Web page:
Film reviews and more since 2009

MoviePass, MovieCrash (2024) review

Dir. Muta’Ali

By: Steve Pulaski

Rating: ★★★

I can read countless stories and watch the documentary on the infamously dangerous New Jersey amusement park known as Action Park, but I’ll never get the opportunity to experience it. I can watch the Blue Angels fly planes with expert precision and execution, and I am thrilled by it in part because I don’t have nearly what it takes to get off the ground.

Now, here is MoviePass, MovieCrash, a documentary on something I experienced first-hand and enjoyed wholeheartedly like millions of others. The new Max documentary, directed by Muta’Ali, chronicles the creation, rise, and subsequent fall of a subscription service that made going to the movies such a cost-effective opportunity that you were almost foolish not to sign up. And yet, like so many stories involving businesses, ventures, or ideas crashing and burning, there’s a good chance you only know half of MoviePass’ story.

It was 2017 when MoviePass announced an unbeatable deal for their subscription-based moviegoing model. For the unfathomably low price of $9.95/month, users would be able to see up to one movie, every single day, at any theater in the country. All it took was downloading an app, purchasing the ticket on said app, and giving the movie theater cashier your bright-red MoviePass debit card (onto which the funds would load). For my final year in college, MoviePass made my livelihood a hell of a lot cheaper, and it provided me and the cohosts of my then-radio show Sleepless with Steve a weekly talking-point.

Subscribers came in droves, the company’s stock price ballooned, and everything was going well. Then, reality, like many skeptics predicted, prevailed; the concept was too good to be true. MoviePass lost $150 million in 2017, and eventually went belly-up in 2019. It would be easy to accept the idea that MoviePass simply stuck with a loss-leader-type business model way too long, but MoviePass, MovieCrash makes you realize, in a briskly paced 96 minutes, you’ve only seen half of this movie so far.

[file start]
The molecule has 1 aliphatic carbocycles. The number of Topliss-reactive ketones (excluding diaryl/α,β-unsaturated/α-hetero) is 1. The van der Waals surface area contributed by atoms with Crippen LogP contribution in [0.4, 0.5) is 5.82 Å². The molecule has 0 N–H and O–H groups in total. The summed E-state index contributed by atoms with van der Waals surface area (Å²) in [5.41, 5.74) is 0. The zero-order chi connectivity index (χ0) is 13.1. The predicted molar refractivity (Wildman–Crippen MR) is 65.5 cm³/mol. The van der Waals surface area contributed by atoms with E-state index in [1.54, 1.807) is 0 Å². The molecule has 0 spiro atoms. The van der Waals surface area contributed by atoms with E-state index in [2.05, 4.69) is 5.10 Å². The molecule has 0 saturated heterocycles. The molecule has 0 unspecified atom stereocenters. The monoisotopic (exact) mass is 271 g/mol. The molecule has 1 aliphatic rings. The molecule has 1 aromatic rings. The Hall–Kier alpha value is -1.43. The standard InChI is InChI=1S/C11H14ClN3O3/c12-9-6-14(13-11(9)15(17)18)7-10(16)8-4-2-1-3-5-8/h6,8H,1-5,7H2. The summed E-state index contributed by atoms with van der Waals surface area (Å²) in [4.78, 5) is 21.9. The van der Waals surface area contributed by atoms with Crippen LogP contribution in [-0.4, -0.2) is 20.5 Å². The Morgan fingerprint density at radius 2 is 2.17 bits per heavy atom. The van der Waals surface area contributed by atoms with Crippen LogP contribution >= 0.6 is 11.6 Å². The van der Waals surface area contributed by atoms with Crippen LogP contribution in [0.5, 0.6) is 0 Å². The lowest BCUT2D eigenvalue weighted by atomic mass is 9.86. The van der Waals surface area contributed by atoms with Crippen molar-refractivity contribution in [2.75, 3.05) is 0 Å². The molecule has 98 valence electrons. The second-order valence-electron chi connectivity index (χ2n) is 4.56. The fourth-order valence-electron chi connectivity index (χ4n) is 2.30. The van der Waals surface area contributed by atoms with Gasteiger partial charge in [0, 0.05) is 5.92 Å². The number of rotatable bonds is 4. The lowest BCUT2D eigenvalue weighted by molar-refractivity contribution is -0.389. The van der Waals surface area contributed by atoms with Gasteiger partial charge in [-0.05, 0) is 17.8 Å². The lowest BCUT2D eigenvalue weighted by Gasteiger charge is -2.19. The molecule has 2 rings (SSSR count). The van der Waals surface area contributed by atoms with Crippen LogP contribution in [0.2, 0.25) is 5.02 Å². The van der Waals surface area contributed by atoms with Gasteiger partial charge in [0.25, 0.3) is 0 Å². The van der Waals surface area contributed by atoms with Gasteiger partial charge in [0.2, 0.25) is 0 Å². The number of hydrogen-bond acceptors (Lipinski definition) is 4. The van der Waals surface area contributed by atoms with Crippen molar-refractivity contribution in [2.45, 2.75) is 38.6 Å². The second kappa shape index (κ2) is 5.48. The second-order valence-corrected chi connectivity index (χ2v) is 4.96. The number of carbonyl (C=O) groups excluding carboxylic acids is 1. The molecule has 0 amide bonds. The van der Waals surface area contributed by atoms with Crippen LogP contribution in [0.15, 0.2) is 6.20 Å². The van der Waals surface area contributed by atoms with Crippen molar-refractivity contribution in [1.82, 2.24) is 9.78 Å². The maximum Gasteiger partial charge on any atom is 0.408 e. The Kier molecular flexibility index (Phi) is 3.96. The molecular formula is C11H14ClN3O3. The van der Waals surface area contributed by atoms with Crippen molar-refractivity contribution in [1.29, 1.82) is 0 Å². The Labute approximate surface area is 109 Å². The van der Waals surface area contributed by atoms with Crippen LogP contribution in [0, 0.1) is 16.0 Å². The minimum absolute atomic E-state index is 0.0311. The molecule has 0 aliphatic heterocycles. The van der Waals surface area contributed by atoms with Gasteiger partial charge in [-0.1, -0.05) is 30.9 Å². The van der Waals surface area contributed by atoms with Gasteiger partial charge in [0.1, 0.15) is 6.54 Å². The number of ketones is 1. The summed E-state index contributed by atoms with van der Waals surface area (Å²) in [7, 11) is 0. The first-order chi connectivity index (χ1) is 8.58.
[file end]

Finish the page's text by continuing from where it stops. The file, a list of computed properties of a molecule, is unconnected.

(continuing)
MoviePass was the brain child of Black entrepreneur Stacy Spikes, who previously worked as a VP of marketing for Miramax and created the Urbanworld Film Festival. He teamed up with fellow visionary Hamet Watt to continue to develop their subscription-based platform geared to “disrupt” conventional moviegoing. The one thing they lacked was financing. Unable to get it from the old (white) guard who holds the majority of capital in this country, Spikes and Watt went to Mitch Lowe and Ted Farnsworth in 2016. Lowe, a former executive at Netflix, and Farnsworth, known for allegedly growing startups, joined the MoviePass team in a move that would hopefully facilitate growth.

It definitely facilitated growth, all of it unsustainable, however. It was Lowe and Farnsworth’s idea to low the price to $9.95/month in effort to push the company’s subscriber base beyond the 20,000 plateau. Farnsworth received even more financial backing from Helios and Matheson Analytics, as the stock price continued to climb with everyone from news outlets to social media users boasting about what an amazing deal MoviePass was. Muta’Ali compiles several archival news clips of Lowe and Farnsworth talking about MoviePass on just about every cable network. Funny how they always trip over themselves on the same question, “how does the business make money when the average cost of a single movie ticket is about equal to the price of a monthly MoviePass subscription?”